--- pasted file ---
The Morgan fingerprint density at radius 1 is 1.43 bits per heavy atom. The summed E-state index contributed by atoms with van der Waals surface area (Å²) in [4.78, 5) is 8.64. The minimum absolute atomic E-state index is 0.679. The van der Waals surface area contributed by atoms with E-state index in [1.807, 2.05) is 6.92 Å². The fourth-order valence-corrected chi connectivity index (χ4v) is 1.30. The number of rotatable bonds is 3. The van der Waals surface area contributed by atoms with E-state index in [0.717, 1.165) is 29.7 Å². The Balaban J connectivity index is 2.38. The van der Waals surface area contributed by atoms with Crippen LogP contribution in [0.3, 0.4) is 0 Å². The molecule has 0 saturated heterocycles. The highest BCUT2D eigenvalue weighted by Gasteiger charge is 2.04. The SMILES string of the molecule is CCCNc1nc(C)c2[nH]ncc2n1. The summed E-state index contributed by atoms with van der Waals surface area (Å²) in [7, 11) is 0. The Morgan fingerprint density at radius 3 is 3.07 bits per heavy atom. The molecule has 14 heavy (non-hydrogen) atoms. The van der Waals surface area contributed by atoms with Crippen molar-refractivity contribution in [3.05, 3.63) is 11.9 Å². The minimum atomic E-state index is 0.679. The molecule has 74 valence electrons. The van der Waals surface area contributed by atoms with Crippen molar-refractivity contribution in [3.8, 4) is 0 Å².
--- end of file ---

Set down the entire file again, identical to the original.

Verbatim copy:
The Morgan fingerprint density at radius 1 is 1.43 bits per heavy atom. The summed E-state index contributed by atoms with van der Waals surface area (Å²) in [4.78, 5) is 8.64. The minimum absolute atomic E-state index is 0.679. The van der Waals surface area contributed by atoms with E-state index in [1.807, 2.05) is 6.92 Å². The fourth-order valence-corrected chi connectivity index (χ4v) is 1.30. The number of rotatable bonds is 3. The van der Waals surface area contributed by atoms with E-state index in [0.717, 1.165) is 29.7 Å². The Balaban J connectivity index is 2.38. The van der Waals surface area contributed by atoms with Crippen LogP contribution in [0.3, 0.4) is 0 Å². The molecule has 0 saturated heterocycles. The highest BCUT2D eigenvalue weighted by Gasteiger charge is 2.04. The SMILES string of the molecule is CCCNc1nc(C)c2[nH]ncc2n1. The summed E-state index contributed by atoms with van der Waals surface area (Å²) in [7, 11) is 0. The Morgan fingerprint density at radius 3 is 3.07 bits per heavy atom. The molecule has 14 heavy (non-hydrogen) atoms. The van der Waals surface area contributed by atoms with Crippen molar-refractivity contribution in [3.05, 3.63) is 11.9 Å². The minimum atomic E-state index is 0.679. The molecule has 74 valence electrons. The van der Waals surface area contributed by atoms with Crippen molar-refractivity contribution in [3.8, 4) is 0 Å².